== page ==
Imperium (IP) Holdings, Inc. has filed a patent infringement lawsuit against Apple and other smartphone heavyweights such as Kyocera, LG Electronics, RIM, Sony Ericsson, Nokia and Motorola. Yet the case really isn't about smartphones as it is about the cameras they incorporate. Imperium Holdings holds five distinct patents that primarily deal with image sensors.
The Alleged Patent Infringement In-Part
A simple Google search returns nothing on Imperium (IP) Holdings, Inc. What we know is that they're a Cayman Islands corporation with a simple "place of business" in New York. While the actual party or parties behind the suit aren't officially known at this time, the listed assignees on the actual patents are Conexant and ESS Technology which are viable existing companies. Whether these parties have hired Imperium to represent their case or have sold their patents to Imperium is unknown at this time.
The case is likely the most straight forward case that I've seen whereby they list the five patents that they believe are being infringed by all parties and seek judgment. No long drawn out story, no preaching, just a plain and simple case.
According to their complaint, Imperium believes Apple Inc, by selling the iPhone and other devices with image sensors, infringes on the five following patents:
Imperium's claim against Apple in respect to "other devices with image sensors," is clarified in patent 6,271,884. In this patent, their primary patent figure, as shown above, illustrates a desktop incorporating a camera. One of the complaints against Apple therefore would be that their entire Mac line-up of computers incorporating the iSight camera system would be considered an infringement on their IP. The patent was granted in 2001, prior to Apple's iSight debut in 2003.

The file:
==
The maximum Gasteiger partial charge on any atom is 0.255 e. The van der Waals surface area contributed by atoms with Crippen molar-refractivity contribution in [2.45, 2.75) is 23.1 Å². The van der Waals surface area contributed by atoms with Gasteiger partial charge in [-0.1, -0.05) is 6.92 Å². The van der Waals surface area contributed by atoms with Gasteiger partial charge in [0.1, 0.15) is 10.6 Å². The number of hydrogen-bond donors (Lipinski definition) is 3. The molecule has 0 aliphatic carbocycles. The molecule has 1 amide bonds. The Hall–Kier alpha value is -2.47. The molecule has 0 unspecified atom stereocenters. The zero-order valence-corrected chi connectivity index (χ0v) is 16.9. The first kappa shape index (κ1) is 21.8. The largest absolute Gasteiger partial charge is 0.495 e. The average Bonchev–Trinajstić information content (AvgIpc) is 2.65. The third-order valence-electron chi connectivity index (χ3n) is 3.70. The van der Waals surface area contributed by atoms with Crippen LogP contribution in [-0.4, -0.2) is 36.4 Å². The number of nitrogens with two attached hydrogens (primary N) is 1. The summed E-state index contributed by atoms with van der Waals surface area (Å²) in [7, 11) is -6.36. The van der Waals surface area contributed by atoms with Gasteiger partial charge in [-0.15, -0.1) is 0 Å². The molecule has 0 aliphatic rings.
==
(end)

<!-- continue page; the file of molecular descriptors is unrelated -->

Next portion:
The Next Four patents list the assignee as being ESS Technology Inc.
2. Patent 6,838,651: High Sensitivity Snap Shot CMOS Image Sensor.
This patent generally relates to solid-state imaging devices such as Complementary Metal Oxide Semiconductor ("CMOS") solid-state imagers. More particularly the invention relates to a solid-state imaging device implementing multiple analog-to-digital ("A/D") converters to obtain high frame rates.
3. Patent 6,838,715: CMOS Image Sensor Arrangement with Reduced Pixel Light Shadowing.
4. Patent 7,064,768: Bad Pixel Correction While Preserving Features
5. Patent 7,109,535: Semiconductor Device for Isolating a Photodiode to
Reduce Junction Leakage.
Imperium's "Notice of Filing" Document In-Part
The case was filed in the US Texas Eastern District Court by Kaye Scholer LLP of Washington, D.C. March 18, 2011. For those in the legal community, you could find more information under case number 6:2011cv00128.
Notice: Patently Apple presents only a brief summary of certain legal cases/ lawsuits which are part of the public record for journalistic news purposes. Readers are cautioned that Patently Apple does not offer an opinion on the merit of the case and strictly presents the allegations made in said legal cases / lawsuits. A lawyer should be consulted for any further details or analysis. About Comments: Patently Apple reserves the right to post, dismiss or edit comments. On most legal cases, comments will be closed. See our Legal Archives for other patent infringement cases.